These outstanding personalities who acted on a wider stage, along with many lesser personalities in the early teaching profession in this province were in the fullest sense of the word - COMMUNITY BUILDERS. They were the trail-blazers for the growing and succeeding generations. They set an example of dedicated and devoted service. They assisted their kinsmen in the transitional period from the status of an immigrant to that of a fully-fledged Canadian citizen. It was, as I have stated earlier, a blessing in disguise that they were not readily acceptable in non-Ukrainian districts, for without their leadership the process of transition would have been a more difficult one.
Let me quote part of a letter written on 29 December 1925 by Mr. Thedore Bodnar, chairman of the Ethelbert School Board, to Dr. Robert Fletcher, Deputy Minister of Education. Mr. Bodnar was one of the early teachers, who later became District Agricultural Representative in the Ethelbert area. I quote:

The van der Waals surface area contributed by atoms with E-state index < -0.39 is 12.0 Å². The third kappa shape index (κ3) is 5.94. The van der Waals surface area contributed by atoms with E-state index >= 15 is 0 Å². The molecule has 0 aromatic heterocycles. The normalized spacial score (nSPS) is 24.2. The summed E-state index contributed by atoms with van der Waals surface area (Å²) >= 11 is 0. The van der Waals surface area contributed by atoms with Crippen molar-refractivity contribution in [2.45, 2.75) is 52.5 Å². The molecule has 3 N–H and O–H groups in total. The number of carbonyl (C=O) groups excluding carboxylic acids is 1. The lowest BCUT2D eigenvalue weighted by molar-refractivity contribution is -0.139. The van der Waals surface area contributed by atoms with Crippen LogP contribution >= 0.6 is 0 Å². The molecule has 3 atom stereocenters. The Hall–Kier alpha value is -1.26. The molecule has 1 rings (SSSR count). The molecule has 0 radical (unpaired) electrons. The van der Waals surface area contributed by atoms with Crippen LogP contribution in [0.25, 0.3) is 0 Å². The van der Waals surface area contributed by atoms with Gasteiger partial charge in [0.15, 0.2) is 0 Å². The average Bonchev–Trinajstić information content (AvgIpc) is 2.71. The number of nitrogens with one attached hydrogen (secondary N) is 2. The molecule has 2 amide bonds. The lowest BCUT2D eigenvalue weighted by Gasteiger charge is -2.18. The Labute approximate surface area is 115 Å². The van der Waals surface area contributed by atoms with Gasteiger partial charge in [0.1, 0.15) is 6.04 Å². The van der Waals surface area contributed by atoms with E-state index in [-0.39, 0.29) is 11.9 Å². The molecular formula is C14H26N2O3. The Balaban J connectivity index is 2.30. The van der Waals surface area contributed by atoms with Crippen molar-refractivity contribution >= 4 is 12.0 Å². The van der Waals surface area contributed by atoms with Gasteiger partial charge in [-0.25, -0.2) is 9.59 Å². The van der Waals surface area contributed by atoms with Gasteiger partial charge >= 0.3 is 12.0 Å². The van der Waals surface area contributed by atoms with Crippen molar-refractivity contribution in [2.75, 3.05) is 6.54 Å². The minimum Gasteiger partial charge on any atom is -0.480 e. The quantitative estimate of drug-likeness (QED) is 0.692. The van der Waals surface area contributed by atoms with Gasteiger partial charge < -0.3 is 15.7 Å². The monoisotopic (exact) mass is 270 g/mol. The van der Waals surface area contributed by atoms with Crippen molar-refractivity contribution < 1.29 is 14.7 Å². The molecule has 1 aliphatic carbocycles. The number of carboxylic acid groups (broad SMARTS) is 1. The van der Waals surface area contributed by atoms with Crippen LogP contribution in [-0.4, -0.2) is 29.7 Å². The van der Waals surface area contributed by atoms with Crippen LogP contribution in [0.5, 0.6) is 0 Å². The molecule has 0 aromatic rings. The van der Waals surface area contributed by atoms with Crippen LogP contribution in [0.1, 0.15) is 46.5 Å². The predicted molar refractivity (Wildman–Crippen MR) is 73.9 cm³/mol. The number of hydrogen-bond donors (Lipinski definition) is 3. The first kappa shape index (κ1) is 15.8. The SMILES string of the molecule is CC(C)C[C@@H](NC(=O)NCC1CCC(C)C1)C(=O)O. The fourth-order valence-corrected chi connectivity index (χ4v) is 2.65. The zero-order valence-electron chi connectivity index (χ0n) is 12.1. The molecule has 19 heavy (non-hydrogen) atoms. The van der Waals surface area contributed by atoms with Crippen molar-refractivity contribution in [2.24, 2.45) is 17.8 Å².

We have gone a long way since this letter was written. Teachers of Ukrainian origin have won their spurs and are readily accepted in any community.
I have meant this paper to be a tribute, modest as it is, to the early Ukrainian teachers in Manitoba, for in my estimation they have played, and with distinction, a very significant role in the process of integrating the newcomers into the Canadian way of life and in the utilization of the opportunities inherent in a democratic society which is our common heritage in this free land.
* The 1961 census showed 473,337 persons of Ukrainian ethnic origin in Canada, 2.46% of the total population, of which 361,496, or 1.98% of the total population, indicated Ukrainian was their mother tongue. In Manitoba, 105,372 persons of Ukrainian origin, or 11.43% of the provincial population, had 85,173, or 9.24%, who indicated Ukrainian as their mother tongue.
1. Statutes of Manitoba, 1897, C. 26, Sec. 10.
2. Editor’s note: D. P. McColl, Deputy Minister of Education in Saskatchewan, came to visit the Brandon school and reported as follows: “... 34 pupils ... in attendance; 15 in the senior class, 19 in the junior. 2 teachers are continually employed; one an English-speaking teacher, the other a person qualified to speak the Galician tongue. Accommodation is provided by the government and is of a very satisfactory character.” Public Archives of Saskatchewan, 1066, 4. Correspondence Re. Ruthenian Matters, McColl to Calder, 10 March 1908, p. 139.